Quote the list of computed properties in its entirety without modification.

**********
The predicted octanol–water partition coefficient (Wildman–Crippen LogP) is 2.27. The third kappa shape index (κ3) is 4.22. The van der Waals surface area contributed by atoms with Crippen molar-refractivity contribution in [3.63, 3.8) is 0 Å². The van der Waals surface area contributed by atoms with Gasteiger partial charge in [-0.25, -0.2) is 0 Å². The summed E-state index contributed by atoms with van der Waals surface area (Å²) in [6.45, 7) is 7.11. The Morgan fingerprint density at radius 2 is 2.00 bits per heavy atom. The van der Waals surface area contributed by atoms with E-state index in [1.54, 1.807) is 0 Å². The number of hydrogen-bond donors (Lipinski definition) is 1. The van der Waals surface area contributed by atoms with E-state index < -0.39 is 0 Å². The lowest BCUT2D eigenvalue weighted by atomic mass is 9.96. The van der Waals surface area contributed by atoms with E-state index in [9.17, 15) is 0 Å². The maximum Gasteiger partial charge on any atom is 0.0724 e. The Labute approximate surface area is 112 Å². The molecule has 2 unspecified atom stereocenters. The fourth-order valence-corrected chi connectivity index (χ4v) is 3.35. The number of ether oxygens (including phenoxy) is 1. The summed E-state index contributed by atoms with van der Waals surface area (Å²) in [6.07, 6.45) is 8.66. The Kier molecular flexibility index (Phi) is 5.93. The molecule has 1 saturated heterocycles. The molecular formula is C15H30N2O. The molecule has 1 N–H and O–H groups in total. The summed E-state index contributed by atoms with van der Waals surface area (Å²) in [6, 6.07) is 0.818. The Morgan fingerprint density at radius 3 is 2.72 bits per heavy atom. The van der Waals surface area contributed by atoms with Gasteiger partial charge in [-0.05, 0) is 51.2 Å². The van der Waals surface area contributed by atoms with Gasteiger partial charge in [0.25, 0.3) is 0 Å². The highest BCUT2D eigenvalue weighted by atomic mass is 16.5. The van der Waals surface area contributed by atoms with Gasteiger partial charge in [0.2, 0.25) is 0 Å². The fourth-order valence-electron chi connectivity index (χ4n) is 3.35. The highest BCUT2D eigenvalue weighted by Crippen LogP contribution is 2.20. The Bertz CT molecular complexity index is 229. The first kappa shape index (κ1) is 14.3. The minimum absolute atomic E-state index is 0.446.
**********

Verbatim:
The predicted octanol–water partition coefficient (Wildman–Crippen LogP) is 2.27. The third kappa shape index (κ3) is 4.22. The van der Waals surface area contributed by atoms with Crippen molar-refractivity contribution in [3.63, 3.8) is 0 Å². The van der Waals surface area contributed by atoms with Gasteiger partial charge in [-0.25, -0.2) is 0 Å². The summed E-state index contributed by atoms with van der Waals surface area (Å²) in [6.45, 7) is 7.11. The Morgan fingerprint density at radius 2 is 2.00 bits per heavy atom. The van der Waals surface area contributed by atoms with E-state index in [1.54, 1.807) is 0 Å². The number of hydrogen-bond donors (Lipinski definition) is 1. The van der Waals surface area contributed by atoms with E-state index < -0.39 is 0 Å². The lowest BCUT2D eigenvalue weighted by atomic mass is 9.96. The van der Waals surface area contributed by atoms with E-state index in [9.17, 15) is 0 Å². The maximum Gasteiger partial charge on any atom is 0.0724 e. The Labute approximate surface area is 112 Å². The molecule has 2 unspecified atom stereocenters. The fourth-order valence-corrected chi connectivity index (χ4v) is 3.35. The number of ether oxygens (including phenoxy) is 1. The summed E-state index contributed by atoms with van der Waals surface area (Å²) in [6.07, 6.45) is 8.66. The Kier molecular flexibility index (Phi) is 5.93. The molecule has 1 saturated heterocycles. The molecular formula is C15H30N2O. The molecule has 1 N–H and O–H groups in total. The summed E-state index contributed by atoms with van der Waals surface area (Å²) in [6, 6.07) is 0.818. The Morgan fingerprint density at radius 3 is 2.72 bits per heavy atom. The van der Waals surface area contributed by atoms with Gasteiger partial charge in [-0.05, 0) is 51.2 Å². The van der Waals surface area contributed by atoms with Gasteiger partial charge in [0.25, 0.3) is 0 Å². The highest BCUT2D eigenvalue weighted by atomic mass is 16.5. The van der Waals surface area contributed by atoms with Gasteiger partial charge in [0.2, 0.25) is 0 Å². The fourth-order valence-electron chi connectivity index (χ4n) is 3.35. The highest BCUT2D eigenvalue weighted by Crippen LogP contribution is 2.20. The Bertz CT molecular complexity index is 229. The first kappa shape index (κ1) is 14.3. The minimum absolute atomic E-state index is 0.446.